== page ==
Man Sentenced for Mortgage Fraud and Tax Evasion

Allison Tussey —  April 20, 2011 — Leave a comment

Todd Joyce, 38, Hurricane, Putnam County, West Virginia, was sentenced to 18 months in prison by U.S. District Judge Thomas E. Johnston on federal mortgage fraud and tax evasion charges. He will also serve five years on supervised release after his prison term.  As previously reported by Mortgage Fraud Blog, Joyce pleaded guilty in September 2010 to a two-count information charging him with making a false statement to a banking institution and tax evasion.

In 2006, Joyce applied for an $800,000 construction loan to build a “spec home” in the Stonegate subdivision located in Hurricane, West Virginia. In support of his loan application, the defendant sent United Bank a 2005 tax return in March 2006, indicating that he and wife earned nearly $450,000 in income for the previous year. Less than a month later, in April 2006, Joyce filed a 1040 tax return to the Internal Revenue Service (IRS) reporting that he made zero dollars in 2005. United Bank relied upon Joyce‘s representations and tax return information in making the construction loan. The defendant ultimately defaulted on the construction loan. The court also ordered the defendant to pay $420,000 in restitution to United Bank.

For the year 2007, Joyce and his wife, Deborah, received more than $500,000 from various real estate and investment ventures during that year. The couple filed a tax return to the IRS that reported only $34,000 in income, including a claim for Earned Income Credit. Joyce and his wife admitted to willfully filing a false 1040 tax return form with the Internal Revenue Service that grossly underreported their actual income. Joyce agreed to cooperate with the IRS to determine the extent of his income tax liability.

At sentencing, Judge Johnston stated, “For someone who has had a mortgage now, and in the past, this is appalling.” The judge further added, “A sentence that serves as a deterrence is important in teaching you and others that fraud has no place in the life of productive citizens.”

The defendant’s wife, Deborah, was sentenced earlier this month to 46 months in prison and five years of supervised release for various charges stemming from her involvement in a $2.3 million mortgage fraud scheme involving properties at the Stonegate subdivision in Hurricane. She previously admitted to misleading investors and banks in order to advance the mortgage fraud scheme.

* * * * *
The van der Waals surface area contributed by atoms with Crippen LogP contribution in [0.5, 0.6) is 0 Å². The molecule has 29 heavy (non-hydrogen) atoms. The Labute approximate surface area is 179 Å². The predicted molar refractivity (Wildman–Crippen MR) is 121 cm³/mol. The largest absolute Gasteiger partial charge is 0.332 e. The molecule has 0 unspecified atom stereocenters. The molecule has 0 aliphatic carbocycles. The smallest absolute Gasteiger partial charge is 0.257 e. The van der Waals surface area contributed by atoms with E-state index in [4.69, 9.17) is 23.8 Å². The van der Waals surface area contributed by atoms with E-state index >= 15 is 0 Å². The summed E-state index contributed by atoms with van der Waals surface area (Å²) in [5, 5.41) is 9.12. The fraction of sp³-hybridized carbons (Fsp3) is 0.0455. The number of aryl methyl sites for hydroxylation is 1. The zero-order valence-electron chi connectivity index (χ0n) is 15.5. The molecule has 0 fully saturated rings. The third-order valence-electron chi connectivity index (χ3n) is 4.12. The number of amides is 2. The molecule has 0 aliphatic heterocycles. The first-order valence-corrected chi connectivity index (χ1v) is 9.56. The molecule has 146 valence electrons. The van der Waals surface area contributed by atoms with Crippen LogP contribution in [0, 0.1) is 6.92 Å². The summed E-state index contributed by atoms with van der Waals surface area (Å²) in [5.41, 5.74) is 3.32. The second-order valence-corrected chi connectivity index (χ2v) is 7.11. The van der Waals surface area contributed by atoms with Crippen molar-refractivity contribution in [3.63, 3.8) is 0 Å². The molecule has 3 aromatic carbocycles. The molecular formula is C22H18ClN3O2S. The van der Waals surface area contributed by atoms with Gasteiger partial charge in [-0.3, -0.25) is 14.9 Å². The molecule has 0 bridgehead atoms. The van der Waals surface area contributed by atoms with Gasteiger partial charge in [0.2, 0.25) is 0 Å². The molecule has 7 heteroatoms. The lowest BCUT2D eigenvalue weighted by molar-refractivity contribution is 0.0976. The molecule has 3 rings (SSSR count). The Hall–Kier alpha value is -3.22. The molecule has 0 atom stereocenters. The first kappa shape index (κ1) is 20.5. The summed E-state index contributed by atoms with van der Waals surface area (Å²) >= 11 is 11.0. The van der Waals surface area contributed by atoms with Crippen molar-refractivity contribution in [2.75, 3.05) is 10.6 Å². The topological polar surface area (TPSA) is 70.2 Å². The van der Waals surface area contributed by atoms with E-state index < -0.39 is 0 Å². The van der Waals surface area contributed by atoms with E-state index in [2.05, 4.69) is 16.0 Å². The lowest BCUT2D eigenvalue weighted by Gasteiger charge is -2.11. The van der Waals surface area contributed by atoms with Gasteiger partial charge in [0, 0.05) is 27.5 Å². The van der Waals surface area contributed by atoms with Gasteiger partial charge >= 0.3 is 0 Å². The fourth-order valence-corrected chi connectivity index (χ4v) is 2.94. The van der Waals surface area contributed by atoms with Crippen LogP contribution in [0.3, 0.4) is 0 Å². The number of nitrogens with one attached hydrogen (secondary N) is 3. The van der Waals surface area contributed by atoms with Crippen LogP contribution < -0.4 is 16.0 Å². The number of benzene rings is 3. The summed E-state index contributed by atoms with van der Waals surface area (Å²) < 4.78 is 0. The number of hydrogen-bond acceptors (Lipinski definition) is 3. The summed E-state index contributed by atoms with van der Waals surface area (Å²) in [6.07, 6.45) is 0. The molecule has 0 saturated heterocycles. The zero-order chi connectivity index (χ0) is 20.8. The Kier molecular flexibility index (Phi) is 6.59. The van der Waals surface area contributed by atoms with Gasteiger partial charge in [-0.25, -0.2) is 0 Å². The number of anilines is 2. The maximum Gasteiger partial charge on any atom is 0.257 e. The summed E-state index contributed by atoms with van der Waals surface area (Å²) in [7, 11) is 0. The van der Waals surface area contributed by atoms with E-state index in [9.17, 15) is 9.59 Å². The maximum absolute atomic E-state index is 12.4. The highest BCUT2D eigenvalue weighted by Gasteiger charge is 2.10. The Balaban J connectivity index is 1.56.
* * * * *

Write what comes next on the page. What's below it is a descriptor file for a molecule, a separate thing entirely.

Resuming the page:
This case was investigated by the Federal Bureau of Investigation and the Internal Revenue Service, Criminal Division. Assistant United States Attorney Thomas Ryan handled the prosecution.

“This is exactly the sort of conduct that got our country into a financial mess,” stated U.S. Attorney Booth Goodwin. “The defendant cheated on his taxes, lied to get money from a bank, and, in the process, hurt us all.”

This case was prosecuted as part of President Obama’s Financial Fraud Enforcement Task Force to wage an aggressive, coordinated, and proactive effort to investigate and prosecute financial crimes. The task force includes representatives from a broad range of federal agencies, regulatory authorities, inspectors general, and state and local law enforcement who, working together, bring to bear a powerful array of criminal and civil enforcement resources. The task force is working to improve efforts across the federal executive branch, and with state and local partners, to investigate and prosecute significant financial crimes, ensure just and effective punishment for those who perpetrate financial crimes, combat discrimination in the lending and financial markets, and recover proceeds for victims of financial crimes.


Allison Tussey

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